Yes, I sometimes hold it with my left hand covering the bottom left corner. It doesn’t cause any reception issues for me.

  2. @ MDN

    If CR is so insignificant and due to its “geriatric subscribers”, we really should never again see a MDN post trumpeting Apple’s great CR rscores for computers and customer service.

  3. MDN, you are such hypocrites.

    When Consumer Reports says something positive about Apple products, you proudly tout it all over your website and announce in your “MDN Takes” that “Consumer Reports gives Apple top marks”!

    But suddenly, Consumer Reports says something negative about Apple, so now nobody cares about Consumer Reports except for their geriatric readers?

    This is a real problem with the iPhone 4. Maybe it would serve you to somehow step back from the Apple-worshipping altar and actually take a realistic look at Apple once in a while?

    It would make you a more credible news source.

  4. CR: ” Apple needs to come up with a permanent—and free—fix for the antenna problem before we can recommend the iPhone 4.”

    MDN, June 24: “Therefore, if the iPhone 4 requires a “case” or rubber “bumper” in order to operate properly, then Apple should provide one in every box free of charge.”

    Completely different. I get it.

  5. It’s hit or miss for me when I try to replicate the problem in the same location. In the same exact location I can get absolutely no difference in download speed (sometimes as fast a 2mps) whether I cover the kill spot or not. Other times of the day I can get the signal to drop but not the speed. Other times I can get both signal and speed drops, My best guess is that since the phone has three frequencies at which it can connect to a tower that when it tries connecting at the higher frequencies is when the problem is most pronounced. Most people fall into the “it drops when covered always” or the “it never drops for me” crowds and the truth of the matter (as is true most often in life) is not that bloody black and white and most people offering an opinion or just too damn ready to claim to know definitively that they know what’s going on. Geezzzzzzzzzz!!!!!!!!!!!!

  6. “but because you need a case for it if you’re going to cover the antenna while holding it a certain way — a case, by the way, is something most people add to their phones regardless — Consumer Reports won’t recommend it”

    Uhh yeah, that’s the way it should be. If a phone needs a case to operate at peak efficiency then something is wrong with it. Had this been a new Android device, MDN, your mocking of it would be downright incessant.

  7. The fact of the matter is that all phone suffer attenuation. The iPhone is no different. What is different on the iPhone 4 is that by grasping the phone in such a way as to cover the two black strips on the side of the phone, you create demonstrable attenuation, though it is most pronounced in low signal areas.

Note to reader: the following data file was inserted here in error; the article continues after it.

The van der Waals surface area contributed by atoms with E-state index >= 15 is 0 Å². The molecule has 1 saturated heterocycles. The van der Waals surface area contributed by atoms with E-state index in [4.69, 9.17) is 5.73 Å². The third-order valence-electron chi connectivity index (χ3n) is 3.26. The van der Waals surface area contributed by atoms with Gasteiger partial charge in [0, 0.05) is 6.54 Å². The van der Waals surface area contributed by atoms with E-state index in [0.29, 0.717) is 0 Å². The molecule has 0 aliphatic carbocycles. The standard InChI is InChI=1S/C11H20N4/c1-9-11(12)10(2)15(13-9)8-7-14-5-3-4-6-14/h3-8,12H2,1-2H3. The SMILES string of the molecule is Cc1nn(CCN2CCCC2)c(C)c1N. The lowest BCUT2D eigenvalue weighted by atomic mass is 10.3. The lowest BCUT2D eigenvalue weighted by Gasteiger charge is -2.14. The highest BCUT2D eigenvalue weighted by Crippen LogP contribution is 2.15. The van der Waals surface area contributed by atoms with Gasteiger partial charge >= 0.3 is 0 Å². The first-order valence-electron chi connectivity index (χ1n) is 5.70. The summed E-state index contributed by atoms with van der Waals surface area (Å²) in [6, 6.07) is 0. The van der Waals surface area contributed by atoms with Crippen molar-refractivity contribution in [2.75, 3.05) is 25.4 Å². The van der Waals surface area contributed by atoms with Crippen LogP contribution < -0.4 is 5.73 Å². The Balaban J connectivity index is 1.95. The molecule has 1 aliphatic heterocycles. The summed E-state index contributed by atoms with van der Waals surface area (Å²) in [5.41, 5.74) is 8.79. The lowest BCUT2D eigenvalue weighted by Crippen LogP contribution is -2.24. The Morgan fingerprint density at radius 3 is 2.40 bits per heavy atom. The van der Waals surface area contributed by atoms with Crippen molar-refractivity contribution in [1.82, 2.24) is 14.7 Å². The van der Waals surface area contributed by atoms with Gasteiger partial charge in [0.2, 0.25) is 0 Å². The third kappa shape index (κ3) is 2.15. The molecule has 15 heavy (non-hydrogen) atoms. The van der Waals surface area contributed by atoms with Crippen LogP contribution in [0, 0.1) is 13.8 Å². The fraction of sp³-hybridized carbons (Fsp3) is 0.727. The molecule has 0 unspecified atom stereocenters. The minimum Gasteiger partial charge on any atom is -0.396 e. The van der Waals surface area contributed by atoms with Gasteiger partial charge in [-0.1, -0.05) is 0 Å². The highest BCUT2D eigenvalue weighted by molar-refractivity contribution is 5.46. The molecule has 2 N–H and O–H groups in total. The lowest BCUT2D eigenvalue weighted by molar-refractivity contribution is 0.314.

The iPhone 4 under iOS 4 give you the impression that your signal is stronger than it is. So it appears you’ve basically gone from 4 or 5 bars to none.

    If you are in a good signal area, you can grasp all you want and you won’t be able to significantly bring the signal down. I’ve tested this several times on both my iPhone 4 and my neighbors Nexus 1.

    Same exact behavior. My house has a crappy signal, particularly downstairs. I can do the “death grip” and bring the signal down to nothing (though I don’t drop calls, interestingly enough.)

    Upstairs the signal gets lower, but doesn’t completely go away. Still no dropped calls.

    If I go to areas where I know the signal is strong, applying the death grip may cause me to drop a bar, but nothing like when I’m home.

    I believe the problem here is that most people are just learning about this issue for the very first time because it has been made an issue specifically by Gawker Media and Gizmodo. Had they launched a similar smear campaign against the Nexus One, everyone would have thought it originated there.

    Now when you add the fact that the problem all but goes away with a bumper or some other case, I personally consider it a non-issue.

    Add to this the fact that reception on the iPhone 4 is generally better than any previous model, and it’s definitely a non-issue.

    Though I’m sure the consumer reports about face on this will be blasted all over Gizmodo before the day is over.

    If I